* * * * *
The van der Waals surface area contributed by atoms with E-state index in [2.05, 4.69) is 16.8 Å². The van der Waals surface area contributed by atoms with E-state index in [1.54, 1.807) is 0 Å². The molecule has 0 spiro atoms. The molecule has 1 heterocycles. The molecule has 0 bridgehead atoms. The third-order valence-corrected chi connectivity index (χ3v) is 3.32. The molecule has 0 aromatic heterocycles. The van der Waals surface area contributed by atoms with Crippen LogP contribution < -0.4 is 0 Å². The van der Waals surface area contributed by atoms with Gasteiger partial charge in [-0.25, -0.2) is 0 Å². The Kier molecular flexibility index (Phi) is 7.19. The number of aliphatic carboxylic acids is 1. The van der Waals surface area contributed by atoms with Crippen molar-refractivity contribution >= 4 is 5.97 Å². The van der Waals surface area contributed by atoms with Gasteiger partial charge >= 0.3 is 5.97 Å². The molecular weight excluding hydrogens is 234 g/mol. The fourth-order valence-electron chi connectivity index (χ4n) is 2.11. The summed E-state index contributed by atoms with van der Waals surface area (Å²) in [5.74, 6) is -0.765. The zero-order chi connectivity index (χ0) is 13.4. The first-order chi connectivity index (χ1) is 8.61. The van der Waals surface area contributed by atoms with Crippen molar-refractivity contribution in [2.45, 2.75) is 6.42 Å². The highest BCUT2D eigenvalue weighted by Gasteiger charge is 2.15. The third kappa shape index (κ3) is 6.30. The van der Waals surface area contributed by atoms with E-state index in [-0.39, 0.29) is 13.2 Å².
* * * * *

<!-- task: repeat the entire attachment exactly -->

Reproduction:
The van der Waals surface area contributed by atoms with E-state index in [2.05, 4.69) is 16.8 Å². The van der Waals surface area contributed by atoms with E-state index in [1.54, 1.807) is 0 Å². The molecule has 0 spiro atoms. The molecule has 1 heterocycles. The molecule has 0 bridgehead atoms. The third-order valence-corrected chi connectivity index (χ3v) is 3.32. The molecule has 0 aromatic heterocycles. The van der Waals surface area contributed by atoms with Crippen LogP contribution < -0.4 is 0 Å². The van der Waals surface area contributed by atoms with Gasteiger partial charge in [-0.25, -0.2) is 0 Å². The Kier molecular flexibility index (Phi) is 7.19. The number of aliphatic carboxylic acids is 1. The van der Waals surface area contributed by atoms with Crippen molar-refractivity contribution >= 4 is 5.97 Å². The van der Waals surface area contributed by atoms with Gasteiger partial charge >= 0.3 is 5.97 Å². The molecular weight excluding hydrogens is 234 g/mol. The fourth-order valence-electron chi connectivity index (χ4n) is 2.11. The summed E-state index contributed by atoms with van der Waals surface area (Å²) in [5.74, 6) is -0.765. The zero-order chi connectivity index (χ0) is 13.4. The first-order chi connectivity index (χ1) is 8.61. The van der Waals surface area contributed by atoms with Crippen molar-refractivity contribution in [2.45, 2.75) is 6.42 Å². The highest BCUT2D eigenvalue weighted by Gasteiger charge is 2.15. The third kappa shape index (κ3) is 6.30. The van der Waals surface area contributed by atoms with E-state index in [-0.39, 0.29) is 13.2 Å².